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>  News Releases >   2000 >   November

Wilder Lab celebrates 100 years

Posted 11/21/00

The Department of Physics and Astronomy will celebrate the centennial of Wilder Laboratory on Dec. 1.

Maurice F. Kimmitt, Professor of Physics Emeritus at the University of Essex in Colchester, U.K. and Adjunct Professor of Physics and Astronomy at Dartmouth, will deliver an address, "Ernest Fox Nichols: Physicist and President." The address will begin at 3 p.m. in 111 Wilder, followed by a public reception.

Kimmitt's address will focus on a summary of Nichols' scientific contributions and his roles as mentor and administrator.

Nichols, a member of the Dartmouth faculty from 1898 until 1903 and President of Dartmouth from 1909 to 1916, was an interesting figure. Although relatively lost in Dartmouth history, he had a distinguished career. He was born in 1869 in Leavenworth, Kan., which was still a nearly frontier town. The results of his masters research thesis, carried out at Cornell University, were described in the first paper in the first volume of the journal, "The Physical Review." At that time the journal was published at Cornell, where it was initiated. Today it continues as the lead journal of the American Physical Society. Between the time he completed his master's work and his subsequent PhD, also from Cornell, Nichols spent a brief period of time on the faculty of Colgate University and a number of years in Berlin at the laboratory of H. Rubens. While in Berlin he expanded his master's research and used the results to develop techniques for isolating the long wavelength component of the thermal spectrum. Although technical in detail, this work was of fundamental significance. Rubens, in the course of a social visit, told Max Planck about this and related work. Planck many years later in a eulogy of Rubens remarked "had Rubens not made me aware of this work, I would not have discovered the Quantum formula. Perhaps it would not have been discovered in Germany at all."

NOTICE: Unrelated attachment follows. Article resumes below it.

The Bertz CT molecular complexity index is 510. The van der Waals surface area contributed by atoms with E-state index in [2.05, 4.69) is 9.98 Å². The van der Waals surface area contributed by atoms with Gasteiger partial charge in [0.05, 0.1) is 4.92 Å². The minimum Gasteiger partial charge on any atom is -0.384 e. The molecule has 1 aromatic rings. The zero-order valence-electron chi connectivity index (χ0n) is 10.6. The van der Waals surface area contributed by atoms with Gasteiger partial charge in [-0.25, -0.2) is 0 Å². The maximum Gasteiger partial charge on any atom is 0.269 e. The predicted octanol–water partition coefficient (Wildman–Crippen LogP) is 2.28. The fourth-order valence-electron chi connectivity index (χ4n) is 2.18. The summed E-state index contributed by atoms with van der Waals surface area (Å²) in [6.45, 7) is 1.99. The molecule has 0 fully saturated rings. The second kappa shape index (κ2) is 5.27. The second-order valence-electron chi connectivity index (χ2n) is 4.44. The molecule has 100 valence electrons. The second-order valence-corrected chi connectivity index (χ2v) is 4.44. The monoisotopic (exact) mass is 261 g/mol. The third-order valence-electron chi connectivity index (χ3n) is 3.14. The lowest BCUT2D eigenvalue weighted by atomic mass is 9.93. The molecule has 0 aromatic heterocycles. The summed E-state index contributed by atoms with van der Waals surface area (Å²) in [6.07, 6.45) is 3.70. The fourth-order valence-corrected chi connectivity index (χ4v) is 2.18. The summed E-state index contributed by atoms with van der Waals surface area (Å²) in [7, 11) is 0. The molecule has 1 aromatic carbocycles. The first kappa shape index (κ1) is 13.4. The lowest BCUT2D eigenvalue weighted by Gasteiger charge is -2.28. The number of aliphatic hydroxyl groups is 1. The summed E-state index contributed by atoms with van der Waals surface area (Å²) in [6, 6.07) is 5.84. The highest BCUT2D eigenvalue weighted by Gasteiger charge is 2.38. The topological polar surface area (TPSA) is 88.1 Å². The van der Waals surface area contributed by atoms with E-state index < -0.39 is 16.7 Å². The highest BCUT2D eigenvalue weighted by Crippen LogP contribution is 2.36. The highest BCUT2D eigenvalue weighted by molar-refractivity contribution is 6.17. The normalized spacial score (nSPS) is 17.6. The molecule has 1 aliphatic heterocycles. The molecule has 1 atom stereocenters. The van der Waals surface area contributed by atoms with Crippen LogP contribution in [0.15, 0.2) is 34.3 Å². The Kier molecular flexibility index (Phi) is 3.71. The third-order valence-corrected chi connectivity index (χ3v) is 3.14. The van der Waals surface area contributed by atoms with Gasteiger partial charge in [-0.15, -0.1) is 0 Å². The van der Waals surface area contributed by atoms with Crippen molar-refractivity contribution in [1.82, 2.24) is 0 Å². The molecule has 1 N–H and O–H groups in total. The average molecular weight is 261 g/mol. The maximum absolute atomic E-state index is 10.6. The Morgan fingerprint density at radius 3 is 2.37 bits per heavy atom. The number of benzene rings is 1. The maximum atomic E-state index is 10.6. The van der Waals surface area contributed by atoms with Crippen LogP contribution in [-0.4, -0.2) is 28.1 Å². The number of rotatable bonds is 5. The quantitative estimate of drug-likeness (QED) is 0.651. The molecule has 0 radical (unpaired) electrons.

Nichols arrived at Dartmouth in 1898 at age 28 already with an international reputation as a distinguished experimentalist. While at Dartmouth he, together with G.F. Hull, made one of the two first measurements of the pressure of light. Maxwell's theory of electromagnetism was already established but verification of some of the theory's more surprising predictions were still significant matter, and the work of Nichols and Hull attracted considerable attention.

The circumstances surrounding Nichols' recall to Dartmouth as President from the faculty of Columbia University, where he had moved in 1903, are not entirely clear. Once chosen, however, his inauguration was treated as a major event in the local and eastern national press. Many distinguished guests made the journey to Hanover. When he resigned seven years later, initially to return to a life of teaching and research at Yale, everyone, including Trustees of the College expressed deep regret. Nichols did not stay at Yale very long. In 1916 he was caught up in World War I and assisted the Navy. Already a member of the National Academy of Sciences, he became a member of the National Research Council, an inner circle of science advisors for the President of the United States. Contemporary accounts of his service list him as both from Yale and representing the Naval Bureau of Ordnance. His inventiveness remained in evidence. While serving in the Navy he obtained a patent on a novel mine trigger, the rights to which were gratefully acknowledged by Franklin Roosevelt, then Secretary of the Navy.

At the close of World War I Nichols did not return to Yale, but served for a brief period as President of the Massachusetts Institute of Technology. He stepped down because of health concerns and at the end of his career he was the director of research in the laboratory of the National Electric Light Association, later part of General Electric. He died in 1924.

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